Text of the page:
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Author: Subject: changing flasks during vacuum distillation (no cow, etc)?
EmmisonJ
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[*] posted on 15-11-2009 at 11:30
changing flasks during vacuum distillation (no cow, etc)?


i'm no stranger to distillations however i'm about to attempt my first vacuum distillation so this is a whole new ballgame to me. i have a 2-stage vacuum pump rated at 15 microns

i will need to change flasks halfway through distillation and don't have a cow/pig. i was planning on just leaving the distillation going as-is (keep vacuum on, keep heat on, etc) and just disconnect the vacuum hose from the vacuum pump, quickly change out flasks (to avoid superheating), and reconnect the vacuum tubing to the vacuum pump. my only worry about this is that i've read there is a risk of implosion due to drastic changes in pressure (the apparatus going from vacuum to atmospheric too quickly?).

my vacuum pump has a gas ballast valve and i thought of opening that up fully before disconnecting to at least reduce vacuum a little bit. a friend of mine basically does his vac distillations this way and has never had a problem but uses a cheaper vac pump that is probably more equivalent to an aspirator, should i be worried? in the long-run i will be getting a 3-way adapter that connects to the vacuum pump so that i can bleed in pressure slowly, etc, but no local hardware stores have the parts i need in the threading size that i need so that will have to be put on the back-burner for the moment.

[Edited on 15-11-2009 by EmmisonJ]
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Arrhenius
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[*] posted on 15-11-2009 at 12:29


I've never seen an apparatus implode. Atmospheric pressure (outside flask) just isn't enough to break a flask under any vacuum.

There are a few ways people work around the issues you've described. 1.) use a cow 2.) use a distillation apparatus with stopcocks which isolate the receiver.

I would recommend you briefly stop heating the boiling flask while you swap the receiver. As soon as you break the vacuum, the boiling flask begins to heat up, and when you pull a vacuum again it will almost certainly bump. Same reasoning why you pull a vacuum first, then start heating at the very beginning. Another decent idea is to install some sort of valve that will allow you to graduate re-apply the vacuum (still, would remove heating on boiling flask, even if it takes you 10 seconds to change receiver).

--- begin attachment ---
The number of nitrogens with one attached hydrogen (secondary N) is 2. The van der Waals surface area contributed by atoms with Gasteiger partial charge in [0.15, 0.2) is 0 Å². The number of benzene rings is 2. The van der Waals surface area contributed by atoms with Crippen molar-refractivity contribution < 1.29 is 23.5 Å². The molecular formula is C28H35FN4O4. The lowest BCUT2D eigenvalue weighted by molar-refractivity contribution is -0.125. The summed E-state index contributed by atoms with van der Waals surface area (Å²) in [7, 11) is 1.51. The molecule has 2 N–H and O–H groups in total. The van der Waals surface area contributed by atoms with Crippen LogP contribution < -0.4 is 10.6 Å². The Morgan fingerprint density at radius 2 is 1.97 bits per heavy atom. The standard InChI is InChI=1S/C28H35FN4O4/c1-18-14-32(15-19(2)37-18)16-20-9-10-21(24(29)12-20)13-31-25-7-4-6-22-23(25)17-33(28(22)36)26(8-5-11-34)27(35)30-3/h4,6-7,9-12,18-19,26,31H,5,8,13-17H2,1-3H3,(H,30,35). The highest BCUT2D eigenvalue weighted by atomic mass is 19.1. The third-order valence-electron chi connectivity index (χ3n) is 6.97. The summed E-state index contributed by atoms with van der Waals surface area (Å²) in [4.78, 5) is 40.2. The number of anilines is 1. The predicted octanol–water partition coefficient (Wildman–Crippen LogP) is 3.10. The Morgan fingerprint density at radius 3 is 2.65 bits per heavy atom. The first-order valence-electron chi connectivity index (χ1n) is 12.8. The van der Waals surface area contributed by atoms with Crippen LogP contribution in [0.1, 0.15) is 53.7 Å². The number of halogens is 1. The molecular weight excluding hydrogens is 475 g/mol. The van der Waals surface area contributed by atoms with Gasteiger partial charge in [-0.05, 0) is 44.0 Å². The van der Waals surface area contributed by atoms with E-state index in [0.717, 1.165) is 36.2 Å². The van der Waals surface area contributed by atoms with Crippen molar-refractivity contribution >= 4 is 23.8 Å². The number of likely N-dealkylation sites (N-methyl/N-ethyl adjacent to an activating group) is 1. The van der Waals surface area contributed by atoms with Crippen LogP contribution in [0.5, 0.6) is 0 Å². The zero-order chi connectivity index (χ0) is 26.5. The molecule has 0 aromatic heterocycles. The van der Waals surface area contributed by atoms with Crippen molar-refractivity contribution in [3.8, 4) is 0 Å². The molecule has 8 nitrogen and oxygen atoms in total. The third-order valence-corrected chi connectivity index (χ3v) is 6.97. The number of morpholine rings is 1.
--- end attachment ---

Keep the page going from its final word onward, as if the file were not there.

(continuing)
Many 'gas ballast' devices don't really break the vacuum all that much, so I wouldn't recommend that. While you're building the 3-way valve, you should build a cold finger too.
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aonomus
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[*] posted on 15-11-2009 at 13:23


Big discussion regarding this topic here: http://www.sciencemadness.org/talk/viewthread.php?tid=4284
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EmmisonJ
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[*] posted on 15-11-2009 at 17:13


ah there's the post i was looking for. i tried searching and didn't manage to find it.

thanks Arrhenius for the advice, i'll just give it a go as-is for now and try to carefully disconnect the vacuum tubing while in operation. you were really helpful, thanks!
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anotheronebitesthedust
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[*] posted on 15-11-2009 at 22:43


In the past I've simply pulled the hose off of the adapter, while the pump is still running and the distilling flask was hot. I really had no idea there was a correct procedure. In the future I am going to try to get ahold of the cow adapter, and until then I will always at least turn off the heat source as well as the actual pump and let it sit for 15 minutes before pulling off the hose.
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